Last week, Brookline voted to ban trans fats from the town’s restaurants, bakeries, caterers, vending machines and schools. (For more information about trans fats, see our earlier entry on the controversy.) Institutions that use trans fats in frying or spreads will have until November 30, 2008 to comply with the ban. Those using trans fats to fry yeast dough or cake products (i.e. donuts), will have five extra months to figure things out, as they will not have to comply with the ban until April 30, 2009. One town meeting member also discussed the possibility of exempting kosher (and, presumably, halal) eateries from the ban, since compliance might be harder for such establishments.
While we’re not terribly surprised that Brookline voted in favor of the ban (the town has always been more in favor of government controls than most), we are a little blown away by the wide margins of the vote. 194 attending the town meeting voted in favor of the ban with a mere 11 voting against it. Are Brooklinians really so health-conscious that they don’t mind sacrificing the deliciousness of their donuts or was the vote due to a turnout push from anti-trans-fat-activists? Perspectives (most especially from those present at the town meeting!) are welcome.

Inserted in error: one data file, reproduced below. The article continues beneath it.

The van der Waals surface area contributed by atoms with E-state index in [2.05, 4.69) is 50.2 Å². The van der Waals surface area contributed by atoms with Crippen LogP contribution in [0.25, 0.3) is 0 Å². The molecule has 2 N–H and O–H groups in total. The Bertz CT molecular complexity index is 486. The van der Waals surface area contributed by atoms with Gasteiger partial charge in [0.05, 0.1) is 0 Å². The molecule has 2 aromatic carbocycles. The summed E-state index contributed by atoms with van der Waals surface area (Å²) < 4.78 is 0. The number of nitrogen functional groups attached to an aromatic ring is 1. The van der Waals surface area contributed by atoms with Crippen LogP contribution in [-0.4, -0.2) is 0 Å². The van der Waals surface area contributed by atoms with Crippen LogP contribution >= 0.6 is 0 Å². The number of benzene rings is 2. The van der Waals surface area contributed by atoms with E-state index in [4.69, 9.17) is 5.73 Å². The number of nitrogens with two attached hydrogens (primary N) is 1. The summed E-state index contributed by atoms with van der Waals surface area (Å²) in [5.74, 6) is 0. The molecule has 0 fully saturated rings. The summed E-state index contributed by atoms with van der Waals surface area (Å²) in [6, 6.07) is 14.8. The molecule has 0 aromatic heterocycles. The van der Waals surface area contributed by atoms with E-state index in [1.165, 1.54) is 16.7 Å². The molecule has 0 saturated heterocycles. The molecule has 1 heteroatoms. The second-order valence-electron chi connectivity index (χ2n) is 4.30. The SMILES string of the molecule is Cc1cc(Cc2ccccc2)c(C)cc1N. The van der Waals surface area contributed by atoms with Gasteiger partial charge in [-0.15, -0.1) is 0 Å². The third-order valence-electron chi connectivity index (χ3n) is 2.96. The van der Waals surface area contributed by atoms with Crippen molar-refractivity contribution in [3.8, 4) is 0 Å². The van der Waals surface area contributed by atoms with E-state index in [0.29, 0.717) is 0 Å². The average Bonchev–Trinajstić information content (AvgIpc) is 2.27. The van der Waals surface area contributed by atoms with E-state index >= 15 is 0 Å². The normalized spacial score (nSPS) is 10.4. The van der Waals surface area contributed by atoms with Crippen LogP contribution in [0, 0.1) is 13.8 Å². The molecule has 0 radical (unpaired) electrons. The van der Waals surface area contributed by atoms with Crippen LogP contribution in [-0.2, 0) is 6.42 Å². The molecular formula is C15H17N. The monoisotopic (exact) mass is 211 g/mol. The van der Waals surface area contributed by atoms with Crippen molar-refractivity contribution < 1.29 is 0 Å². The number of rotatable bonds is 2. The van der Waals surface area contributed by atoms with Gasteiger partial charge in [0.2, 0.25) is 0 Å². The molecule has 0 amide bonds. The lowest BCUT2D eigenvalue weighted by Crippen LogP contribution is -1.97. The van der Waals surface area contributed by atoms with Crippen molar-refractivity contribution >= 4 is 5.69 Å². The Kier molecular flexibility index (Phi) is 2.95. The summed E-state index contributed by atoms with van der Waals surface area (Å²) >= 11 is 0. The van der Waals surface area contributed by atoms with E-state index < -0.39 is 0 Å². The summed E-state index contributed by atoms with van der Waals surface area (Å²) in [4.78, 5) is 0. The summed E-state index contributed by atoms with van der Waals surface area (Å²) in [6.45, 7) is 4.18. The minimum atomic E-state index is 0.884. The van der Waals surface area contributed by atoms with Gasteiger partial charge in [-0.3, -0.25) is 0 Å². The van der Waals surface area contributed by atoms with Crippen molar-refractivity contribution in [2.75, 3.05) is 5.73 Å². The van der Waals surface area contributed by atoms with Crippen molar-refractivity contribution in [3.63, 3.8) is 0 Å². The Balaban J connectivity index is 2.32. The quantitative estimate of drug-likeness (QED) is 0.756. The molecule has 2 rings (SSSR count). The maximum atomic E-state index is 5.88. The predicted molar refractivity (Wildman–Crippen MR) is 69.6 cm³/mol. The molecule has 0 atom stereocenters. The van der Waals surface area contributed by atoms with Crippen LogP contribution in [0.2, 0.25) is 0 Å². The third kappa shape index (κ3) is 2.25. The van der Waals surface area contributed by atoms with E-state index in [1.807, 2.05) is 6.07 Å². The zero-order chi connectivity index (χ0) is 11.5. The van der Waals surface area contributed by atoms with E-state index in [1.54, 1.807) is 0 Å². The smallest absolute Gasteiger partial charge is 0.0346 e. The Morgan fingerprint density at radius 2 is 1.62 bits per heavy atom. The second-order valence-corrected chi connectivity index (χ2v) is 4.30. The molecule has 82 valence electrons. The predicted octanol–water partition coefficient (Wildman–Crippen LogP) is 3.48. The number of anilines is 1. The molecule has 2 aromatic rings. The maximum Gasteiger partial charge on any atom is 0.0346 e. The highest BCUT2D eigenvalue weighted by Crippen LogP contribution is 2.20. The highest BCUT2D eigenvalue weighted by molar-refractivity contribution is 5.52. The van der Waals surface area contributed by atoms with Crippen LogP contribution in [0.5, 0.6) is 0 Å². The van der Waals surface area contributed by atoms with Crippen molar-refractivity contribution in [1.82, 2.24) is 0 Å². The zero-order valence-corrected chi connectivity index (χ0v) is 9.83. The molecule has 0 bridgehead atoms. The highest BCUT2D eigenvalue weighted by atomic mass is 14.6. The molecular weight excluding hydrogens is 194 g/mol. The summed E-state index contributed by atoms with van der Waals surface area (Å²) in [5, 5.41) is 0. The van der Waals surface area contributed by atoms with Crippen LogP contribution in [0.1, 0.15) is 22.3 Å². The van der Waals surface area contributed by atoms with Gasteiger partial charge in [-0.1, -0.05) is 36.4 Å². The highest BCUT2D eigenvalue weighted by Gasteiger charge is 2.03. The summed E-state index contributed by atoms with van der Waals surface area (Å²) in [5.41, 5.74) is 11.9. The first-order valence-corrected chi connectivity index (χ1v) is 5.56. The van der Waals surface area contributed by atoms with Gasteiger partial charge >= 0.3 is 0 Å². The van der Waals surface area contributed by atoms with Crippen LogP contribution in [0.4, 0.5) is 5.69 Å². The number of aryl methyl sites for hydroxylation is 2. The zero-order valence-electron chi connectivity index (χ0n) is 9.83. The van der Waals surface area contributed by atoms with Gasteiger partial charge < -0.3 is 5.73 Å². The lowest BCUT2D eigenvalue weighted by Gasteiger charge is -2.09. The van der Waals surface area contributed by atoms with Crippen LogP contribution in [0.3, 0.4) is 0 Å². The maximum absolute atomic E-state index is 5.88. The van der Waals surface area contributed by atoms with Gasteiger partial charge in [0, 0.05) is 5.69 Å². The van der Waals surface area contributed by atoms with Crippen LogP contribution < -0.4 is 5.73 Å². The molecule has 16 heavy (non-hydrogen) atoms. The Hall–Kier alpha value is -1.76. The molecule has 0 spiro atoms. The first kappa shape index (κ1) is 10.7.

Brookline Becomes First In State to Ban Trans Fats [Brookline Tab]
Brookline OKs Trans Fat Ban [Boston Globe]
Banned In Brookline: Trans Fats? [MenuPages: Boston]